3. We need to set the expectation early with our children that they can and will work when they grow up. They each have their own unique gifts to share. As parents, we can give our kids chores and opportunities to develop talents in extra-curricular activities. In addition, educators can give youth with disabilities opportunities to learn, lead, and make friends in inclusive settings because jobs require working with everyone. Learn more about how families can prepare students for work in our free family engagement module.

I know many parents and students have wounds from fighting for services or inclusion, and they have bruises from being rejected or left out over the years. I also know many teachers get worn down by managing the daily grind of paperwork and testing while juggling precious time and resources. I’m the mother of a son with Down syndrome and the daughter of a teacher. I know these stresses can wear us down by the time youth are in their teens, and it can be hard to overcome the exhaustion and get back on the road to employment. But these students deserve to have all of us stand together to knock this 13% employment rate into oblivion. The time is now for youth, families, educators, and employment professionals to get as many youth as possible working at paid jobs and doing what they love.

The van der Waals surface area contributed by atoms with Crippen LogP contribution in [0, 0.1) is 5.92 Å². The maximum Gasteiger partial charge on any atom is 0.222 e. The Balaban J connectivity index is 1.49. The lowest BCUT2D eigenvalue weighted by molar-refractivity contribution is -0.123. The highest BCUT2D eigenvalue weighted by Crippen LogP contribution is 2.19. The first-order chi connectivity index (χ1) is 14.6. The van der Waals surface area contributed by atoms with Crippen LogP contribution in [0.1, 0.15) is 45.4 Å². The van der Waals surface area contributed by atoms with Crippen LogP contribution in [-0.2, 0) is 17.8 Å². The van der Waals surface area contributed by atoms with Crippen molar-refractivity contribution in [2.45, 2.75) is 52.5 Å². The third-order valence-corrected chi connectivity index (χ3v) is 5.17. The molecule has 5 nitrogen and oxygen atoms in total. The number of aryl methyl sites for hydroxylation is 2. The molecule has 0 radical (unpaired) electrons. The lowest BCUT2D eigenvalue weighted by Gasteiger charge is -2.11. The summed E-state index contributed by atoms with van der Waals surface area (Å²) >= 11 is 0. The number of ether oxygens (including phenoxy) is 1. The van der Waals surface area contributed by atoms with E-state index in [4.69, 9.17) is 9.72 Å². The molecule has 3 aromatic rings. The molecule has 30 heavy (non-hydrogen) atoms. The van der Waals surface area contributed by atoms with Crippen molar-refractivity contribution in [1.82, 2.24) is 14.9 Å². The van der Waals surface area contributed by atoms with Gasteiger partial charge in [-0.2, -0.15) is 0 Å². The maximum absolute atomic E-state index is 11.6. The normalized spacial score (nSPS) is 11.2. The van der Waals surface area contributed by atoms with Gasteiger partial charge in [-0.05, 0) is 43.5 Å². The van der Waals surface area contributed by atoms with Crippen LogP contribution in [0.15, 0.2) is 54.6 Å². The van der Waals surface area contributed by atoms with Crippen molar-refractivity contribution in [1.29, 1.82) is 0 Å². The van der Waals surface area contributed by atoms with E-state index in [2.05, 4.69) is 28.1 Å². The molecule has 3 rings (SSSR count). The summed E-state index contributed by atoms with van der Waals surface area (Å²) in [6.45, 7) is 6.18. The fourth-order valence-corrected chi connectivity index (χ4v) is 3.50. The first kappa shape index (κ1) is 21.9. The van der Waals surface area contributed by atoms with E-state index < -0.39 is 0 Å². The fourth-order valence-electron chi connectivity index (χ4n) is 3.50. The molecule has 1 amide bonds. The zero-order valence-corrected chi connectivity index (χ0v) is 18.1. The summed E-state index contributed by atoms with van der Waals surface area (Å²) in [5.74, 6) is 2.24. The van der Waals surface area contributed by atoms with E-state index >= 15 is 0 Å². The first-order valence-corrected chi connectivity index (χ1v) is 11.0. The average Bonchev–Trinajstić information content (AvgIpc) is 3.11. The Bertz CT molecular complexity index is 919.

So join us today in these efforts by learning more about employment tools for youth with autism and youth with significant developmental disabilities at KentuckyWorks.org; talking to students about their dreams for the future for paid work; helping them get the training and schooling they need to start work; then taking the step to apply for a paid job as soon as youth are ready! Let’s get on that road to work today!

What are your plans to make a change? KentuckyWorks and HDI also have an employment seminar on March 27 to discuss what we can do.